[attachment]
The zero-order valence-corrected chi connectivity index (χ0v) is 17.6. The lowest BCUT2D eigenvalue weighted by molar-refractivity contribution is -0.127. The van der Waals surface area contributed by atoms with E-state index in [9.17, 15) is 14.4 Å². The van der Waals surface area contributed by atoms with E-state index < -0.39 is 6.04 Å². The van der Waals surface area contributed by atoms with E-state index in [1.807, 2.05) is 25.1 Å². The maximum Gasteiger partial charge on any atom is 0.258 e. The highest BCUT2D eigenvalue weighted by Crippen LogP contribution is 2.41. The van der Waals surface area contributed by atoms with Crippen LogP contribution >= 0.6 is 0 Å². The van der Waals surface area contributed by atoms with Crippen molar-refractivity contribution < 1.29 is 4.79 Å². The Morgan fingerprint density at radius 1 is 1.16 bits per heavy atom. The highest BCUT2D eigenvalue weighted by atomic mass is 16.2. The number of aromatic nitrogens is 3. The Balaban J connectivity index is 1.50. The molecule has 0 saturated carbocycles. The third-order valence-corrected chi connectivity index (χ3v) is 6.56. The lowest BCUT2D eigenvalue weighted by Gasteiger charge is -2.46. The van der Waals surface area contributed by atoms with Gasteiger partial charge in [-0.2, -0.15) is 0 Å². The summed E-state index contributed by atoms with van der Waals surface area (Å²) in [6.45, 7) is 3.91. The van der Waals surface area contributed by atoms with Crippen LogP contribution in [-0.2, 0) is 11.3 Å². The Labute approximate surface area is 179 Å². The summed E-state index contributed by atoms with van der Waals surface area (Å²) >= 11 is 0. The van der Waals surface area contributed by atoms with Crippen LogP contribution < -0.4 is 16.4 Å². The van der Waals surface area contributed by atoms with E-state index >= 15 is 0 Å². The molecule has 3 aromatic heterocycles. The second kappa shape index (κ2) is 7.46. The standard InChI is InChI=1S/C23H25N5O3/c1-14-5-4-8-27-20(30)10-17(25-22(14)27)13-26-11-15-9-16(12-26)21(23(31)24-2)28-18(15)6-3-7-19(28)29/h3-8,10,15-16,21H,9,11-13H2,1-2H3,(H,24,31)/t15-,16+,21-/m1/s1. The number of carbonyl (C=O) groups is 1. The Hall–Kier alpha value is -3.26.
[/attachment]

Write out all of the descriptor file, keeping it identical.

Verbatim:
The zero-order valence-corrected chi connectivity index (χ0v) is 17.6. The lowest BCUT2D eigenvalue weighted by molar-refractivity contribution is -0.127. The van der Waals surface area contributed by atoms with E-state index in [9.17, 15) is 14.4 Å². The van der Waals surface area contributed by atoms with E-state index < -0.39 is 6.04 Å². The van der Waals surface area contributed by atoms with E-state index in [1.807, 2.05) is 25.1 Å². The maximum Gasteiger partial charge on any atom is 0.258 e. The highest BCUT2D eigenvalue weighted by Crippen LogP contribution is 2.41. The van der Waals surface area contributed by atoms with Crippen LogP contribution >= 0.6 is 0 Å². The van der Waals surface area contributed by atoms with Crippen molar-refractivity contribution < 1.29 is 4.79 Å². The Morgan fingerprint density at radius 1 is 1.16 bits per heavy atom. The highest BCUT2D eigenvalue weighted by atomic mass is 16.2. The number of aromatic nitrogens is 3. The Balaban J connectivity index is 1.50. The molecule has 0 saturated carbocycles. The third-order valence-corrected chi connectivity index (χ3v) is 6.56. The lowest BCUT2D eigenvalue weighted by Gasteiger charge is -2.46. The van der Waals surface area contributed by atoms with Gasteiger partial charge in [-0.2, -0.15) is 0 Å². The summed E-state index contributed by atoms with van der Waals surface area (Å²) in [6.45, 7) is 3.91. The van der Waals surface area contributed by atoms with Crippen LogP contribution in [-0.2, 0) is 11.3 Å². The Labute approximate surface area is 179 Å². The summed E-state index contributed by atoms with van der Waals surface area (Å²) >= 11 is 0. The van der Waals surface area contributed by atoms with Crippen LogP contribution < -0.4 is 16.4 Å². The van der Waals surface area contributed by atoms with E-state index >= 15 is 0 Å². The molecule has 3 aromatic heterocycles. The second kappa shape index (κ2) is 7.46. The standard InChI is InChI=1S/C23H25N5O3/c1-14-5-4-8-27-20(30)10-17(25-22(14)27)13-26-11-15-9-16(12-26)21(23(31)24-2)28-18(15)6-3-7-19(28)29/h3-8,10,15-16,21H,9,11-13H2,1-2H3,(H,24,31)/t15-,16+,21-/m1/s1. The number of carbonyl (C=O) groups is 1. The Hall–Kier alpha value is -3.26.